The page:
On making money in publishing

Writing an article for Business Live, Brendan Peacock asked me for some thoughts on making money in publishing today. He had four questions, and I enjoyed thinking through some short answers.

BP: First, the easy and simple question: how do you make money as a would-be author today, and how do modern-day publishers make money?

AA: It’s as hard as it ever was. That’s because to make money you have to be good at selling, and most authors are bad at selling. Or rather, they think they’re bad, so they don’t try. Many publishers are the same: they hire mediocre salespeople because they don’t believe they need or deserve or can afford great ones.

As an author, you might be selling copies of your work, or your services as a speaker or writing coach, or custom-written pieces of copy for corporations. Whatever you write, you have to sell. In Rich Dad, Poor Dad (a somewhat obnoxious but indispensable book for writers), Robert Kiyosaki tells the story of meeting a journalist who wished she could make money from her creative writing.

“Do you see this?” I said pointing to her notes. She looked down at her notes. “What?” she said, confused. Again, I pointed deliberately to her notes. On her pad she had written “Robert Kiyosaki, best-selling author.” It says “best-selling author,” not “best-writing author.”

Publishers are just the same. The process of making a book is a craft that any team of freelance professionals can do well, hence the apparent rise of self- and small-scale publishing. But the process of selling a book is a separate art and science. You have to learn to sell. Take a course. Read books on selling. Don’t feel it’s beneath you because you’re a ‘writer’.

BP: How have writers and publishers had to adapt and come to terms with the digital age and how can they make it work for them – what are the new skills and challenges they’ve had to acquire and master in order to become successful (over the certain level of talent and ability which we assume as a given)?

AA: Since so many customers are spending time online, that’s where they get most of their reading recommendations: friends on Facebook, reviews on Amazon, adverts in Google Search, blog posts, and so on. So selling has moved largely online. This means two things: you have to be able to sell online, and your customers have to be able to buy your work right there, instantly, on impulse. That may mean an ebook sale or, at the very least, availability on major print-book online retailers. My new venture Paperight lets you sell through copy-shops anywhere. Half of sales is making it really easy for people to hand over their money.

BP: How do you control copyright and deal with piracy/loss of potential revenue, and what are the costs involved with all this admin?

AA: You don’t try to ‘control’ anything, your job is to enable. If you try to control the whole selling-vs-piracy ecosystem you’ll end up spending vast amounts of time and energy chasing ghosts. As publisher Tim O’Reilly says, most people who pirate your work weren’t going to pay for it anyway – so it’s not ‘lost’ revenue. The more pirated you are, the more popular you are, great! Now, just make it so easy for people to find and buy your work through legit channels, so that they find those faster than they find pirated versions. It’s much faster to find a book on Amazon than it is to find a reliable copy on The Pirate Bay. Amazon Kindle has 80% market share in ebooks because they’re easy and fast to buy from.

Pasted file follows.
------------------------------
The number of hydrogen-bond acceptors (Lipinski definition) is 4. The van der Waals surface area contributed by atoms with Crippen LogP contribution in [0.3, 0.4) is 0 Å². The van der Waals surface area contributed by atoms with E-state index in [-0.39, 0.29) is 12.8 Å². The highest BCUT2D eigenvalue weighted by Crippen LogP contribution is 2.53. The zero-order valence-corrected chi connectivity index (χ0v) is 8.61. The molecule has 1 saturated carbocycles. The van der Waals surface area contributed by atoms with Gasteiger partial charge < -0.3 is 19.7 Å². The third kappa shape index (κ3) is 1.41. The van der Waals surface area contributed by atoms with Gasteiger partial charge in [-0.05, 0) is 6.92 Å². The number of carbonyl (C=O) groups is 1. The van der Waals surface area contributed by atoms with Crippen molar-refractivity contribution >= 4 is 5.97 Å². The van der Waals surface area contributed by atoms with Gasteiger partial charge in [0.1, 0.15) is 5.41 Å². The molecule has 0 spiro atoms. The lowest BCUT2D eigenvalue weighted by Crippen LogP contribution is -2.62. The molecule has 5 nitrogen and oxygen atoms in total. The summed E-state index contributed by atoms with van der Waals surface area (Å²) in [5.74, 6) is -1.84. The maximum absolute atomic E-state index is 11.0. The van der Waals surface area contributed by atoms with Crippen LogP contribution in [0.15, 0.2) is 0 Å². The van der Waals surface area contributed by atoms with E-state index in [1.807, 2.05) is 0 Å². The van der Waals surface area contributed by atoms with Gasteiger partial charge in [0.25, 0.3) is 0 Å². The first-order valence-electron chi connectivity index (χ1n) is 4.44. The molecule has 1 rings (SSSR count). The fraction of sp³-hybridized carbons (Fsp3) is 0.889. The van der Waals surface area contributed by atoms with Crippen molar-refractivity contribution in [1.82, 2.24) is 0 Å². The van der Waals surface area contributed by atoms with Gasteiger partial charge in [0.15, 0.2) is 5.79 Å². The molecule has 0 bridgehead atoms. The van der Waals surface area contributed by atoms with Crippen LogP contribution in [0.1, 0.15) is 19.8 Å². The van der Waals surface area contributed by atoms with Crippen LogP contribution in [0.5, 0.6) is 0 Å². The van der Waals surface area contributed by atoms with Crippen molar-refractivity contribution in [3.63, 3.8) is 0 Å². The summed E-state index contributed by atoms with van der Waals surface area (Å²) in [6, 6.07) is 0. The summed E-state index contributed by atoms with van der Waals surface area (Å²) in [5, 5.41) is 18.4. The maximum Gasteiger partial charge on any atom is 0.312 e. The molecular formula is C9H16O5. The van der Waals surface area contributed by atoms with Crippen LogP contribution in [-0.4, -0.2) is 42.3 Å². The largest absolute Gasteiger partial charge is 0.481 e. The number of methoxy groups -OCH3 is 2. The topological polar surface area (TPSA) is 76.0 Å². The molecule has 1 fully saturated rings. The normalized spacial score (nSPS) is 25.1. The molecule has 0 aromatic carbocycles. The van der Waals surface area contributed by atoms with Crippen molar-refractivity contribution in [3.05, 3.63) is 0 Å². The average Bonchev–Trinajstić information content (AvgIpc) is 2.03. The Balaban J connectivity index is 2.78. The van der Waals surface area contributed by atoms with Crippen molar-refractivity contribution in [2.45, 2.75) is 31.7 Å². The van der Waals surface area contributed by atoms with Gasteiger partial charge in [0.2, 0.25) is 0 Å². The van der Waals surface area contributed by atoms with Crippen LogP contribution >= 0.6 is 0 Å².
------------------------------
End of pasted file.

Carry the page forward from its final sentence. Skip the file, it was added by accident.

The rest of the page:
BP: What are you expecting to happen in the future, with regards to income streams and the way the publishing industry is evolving?

AA: I actually think income streams will stay much the same as they’ve always been: small for authors, and channelled through large companies that publish most of the best-selling books. Increasingly, those companies might be technology companies or retailers (think Amazon, Google, Apple), and not only the Big Six publishers (Macmillan, Penguin, Hachette, HarperCollins, Random House, and Simon & Schuster).

In editorial and marketing there are very few economies of scale. This means anyone can make and market a book as well as anyone else – this should lead to a growth of smaller, niche publishing enterprises. But big companies can afford to cross-subsidise books, allowing successful books to pay for losers. There are always losers, maybe as many as 8 of 10 books lose money for publishers. So that makes it possible for them to attract top talent by making better financial promises to authors.

But while the income streams will stay much the same, the people and companies earning them will change a lot, based on who gets better at selling online: marketing, building trusting communities of customers, and making it easy to buy.

2 thoughts on “On making money in publishing

  1. Thanks Arthur for an interesting article. Am curious as to exactly why RIch Dad Poor Dad is indispensable for writers? It is an obnoxious book, and the financial advice a little dodgy –
    Regards
    Siobhan

    • Hi Siobhan. Well, indispensable was too strong a word, I guess. I’ve known so many writers (myself once upon a time) whose careers and financial lives are hamstrung by their naivety or ignorance about money. Rich Dad, Poor Dad is a cheap and nasty way to get your head around the basics. I certainly wouldn’t call it a solid financial guide, but anyone who aspires to be self-sufficient from their creative work needs to know the difference between and importance of assets and liabilities, and to see the ego-drive it can take to make enough money to live comfortably as a writer. That said, there are better books no doubt. You have any favourites?

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